Fish don’t live in water that is too pure
Written by Otso Kantokorpi
As a child Eeva Tervala wanted to be a horse and a mother. She also wanted to fly, not like an eagle, confidently majestic, but rather like a butterfly which, on fragile wings flies tens of thousands of kilometres. Does art need anything more than this? “Space, time, strength and fluidity” – the four concepts that Tervala now talks about – were already evident in her dreams as a child. The unconscious grace and beauty of a horse, the strength and movement of its quivering muscles, but also its horsy smell. Motherhood – birth, death and nature’s endless cycle – the fact that nothing stops; beauty in the midst of pain, sweat, blood and crying out. Not only the force of life and the power of continuity but also the belief in these, a belief that in itself demands strength. When the artist is a woman, it is easy to be trapped into clichés and talk of sensitivity and beauty. But Tervala’s aim is not simply something sweet and delicate. “If water is too pure, fish can’t live in it.” She demolishes beauty, picks holes in it and scratches off all unnecessary adornment. She risks taking an image to its limit and these risks add imperfections to her work, tarnish it, leave empty spaces, insinuate danger. Tervala lives with nature in a perpetually interactive relationship, sometimes even obsessively, but mere illustration is not enough for her. Confrontation and conflict are also involved.
Natural history is also a form of cultural history. “Napoleon came back from Russia because it was so damn cold there”. Looking at beauty and cruelty inevitably implies duality. When Tervala focusses on a spider she offers us a vision of it as hunter and as prey. It is easy enough for the viewer to identify with the victim but there is also the viewer’s own vision of the object. And along with this, the knowledge and awareness of those incredible butterfly wings and spider webs. “Spiders have been on earth for over 300 million years – a species that has neither a digestive tract nor jaws, yet it survives – this is what catches hold of our imagination.” But as I have said we are not talking about mere illustration. “A watercolour, even a good one, is nothing more than a tool. Watercolours and drawing are like words. Incredibly beautiful words exist but they need some kind of context in which to be put.” With words as with images, essence and structure, nature and culture live in constant dialogue. Good art is always a combination of “enigma and method”.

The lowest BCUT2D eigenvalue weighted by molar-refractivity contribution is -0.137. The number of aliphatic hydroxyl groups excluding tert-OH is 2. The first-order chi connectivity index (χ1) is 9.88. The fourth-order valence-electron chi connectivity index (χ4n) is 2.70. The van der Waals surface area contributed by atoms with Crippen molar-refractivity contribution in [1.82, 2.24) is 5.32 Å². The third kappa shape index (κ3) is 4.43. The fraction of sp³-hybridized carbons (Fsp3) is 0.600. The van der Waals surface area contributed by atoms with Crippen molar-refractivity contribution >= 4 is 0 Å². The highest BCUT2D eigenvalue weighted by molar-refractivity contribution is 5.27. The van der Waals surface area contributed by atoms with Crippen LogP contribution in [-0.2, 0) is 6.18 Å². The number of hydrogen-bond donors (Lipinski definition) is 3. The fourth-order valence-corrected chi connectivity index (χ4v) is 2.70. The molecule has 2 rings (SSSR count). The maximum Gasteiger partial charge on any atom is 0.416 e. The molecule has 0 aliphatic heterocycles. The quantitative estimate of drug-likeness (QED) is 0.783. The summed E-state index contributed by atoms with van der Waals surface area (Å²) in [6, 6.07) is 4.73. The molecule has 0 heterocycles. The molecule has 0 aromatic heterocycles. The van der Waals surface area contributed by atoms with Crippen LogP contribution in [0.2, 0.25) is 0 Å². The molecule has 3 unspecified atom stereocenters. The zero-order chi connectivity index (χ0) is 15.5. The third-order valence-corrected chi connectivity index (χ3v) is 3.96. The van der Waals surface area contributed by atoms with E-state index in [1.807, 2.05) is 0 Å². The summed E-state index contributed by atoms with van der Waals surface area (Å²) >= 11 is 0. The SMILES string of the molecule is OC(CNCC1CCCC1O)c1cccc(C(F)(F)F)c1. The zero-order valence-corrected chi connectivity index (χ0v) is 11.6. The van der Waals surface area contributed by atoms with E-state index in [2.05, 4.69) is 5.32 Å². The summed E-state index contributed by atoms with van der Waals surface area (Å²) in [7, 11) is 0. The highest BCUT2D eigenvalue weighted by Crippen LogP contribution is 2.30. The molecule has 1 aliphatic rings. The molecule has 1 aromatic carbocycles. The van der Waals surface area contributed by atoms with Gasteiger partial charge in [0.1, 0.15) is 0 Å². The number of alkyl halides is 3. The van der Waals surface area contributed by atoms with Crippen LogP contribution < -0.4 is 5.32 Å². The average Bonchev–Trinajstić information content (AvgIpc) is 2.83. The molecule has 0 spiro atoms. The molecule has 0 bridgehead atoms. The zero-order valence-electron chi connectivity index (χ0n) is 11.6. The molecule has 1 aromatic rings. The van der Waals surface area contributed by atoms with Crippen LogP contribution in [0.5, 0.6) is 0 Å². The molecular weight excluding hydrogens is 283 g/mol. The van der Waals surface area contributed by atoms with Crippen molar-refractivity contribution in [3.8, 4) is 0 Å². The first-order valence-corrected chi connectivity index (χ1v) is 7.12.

Everything must have its structure, causality and reason. There is never only one point of view. “The spider web is as much a trap as a vital necessity.” Art, nevertheless, is art and an image must work as such. Form incorporates space, time, strength and fluidity – movement and the rhythm of movement. Eeva Tervala draws from observation as well as from memory. She is also a teacher of dance and has always pictured movement. In her depiction of dance, the use of space and movement with its transient nature creates tremendous tension between what is observed and what is remembered. Where and when does observation end or memory begin? What comes from the memory in the painter’s hand, or from the dancer’s body and the knowledge it embodies? Movement flows like the water in a water colour. “The presence, speed and immediacy of water” that precedes the process of drying, the silence, the creation from memory. Among the visual arts, sculpture is close to Tervala’s heart. Even immobile, sculpture organizes space. In sculpture as in dance, space and time unite. “What stays behind, what lies in front…a bit like time itself.” It is space, however, that particularly fascinates and intrigues Tervala and she has made a concerted effort in her work to ‘get away from walls’. “My experience of movement is what motivates me. When I see an empty space I feel happy. The flow of the work, how it moulds space, this type of energy is what interests me.” An artist can try to change the world and offer new ways of looking at it, trying to show what cannot be seen. But Tervala also wants to remind us of the need to “enjoy each moment”. Fate and the power of essential elements are objectives for which she strives, “adjusting to the inevitable while remaining strong”. What might we take as the basic theme in Tervala’s work? “The idea of what would be important if everything were in danger?”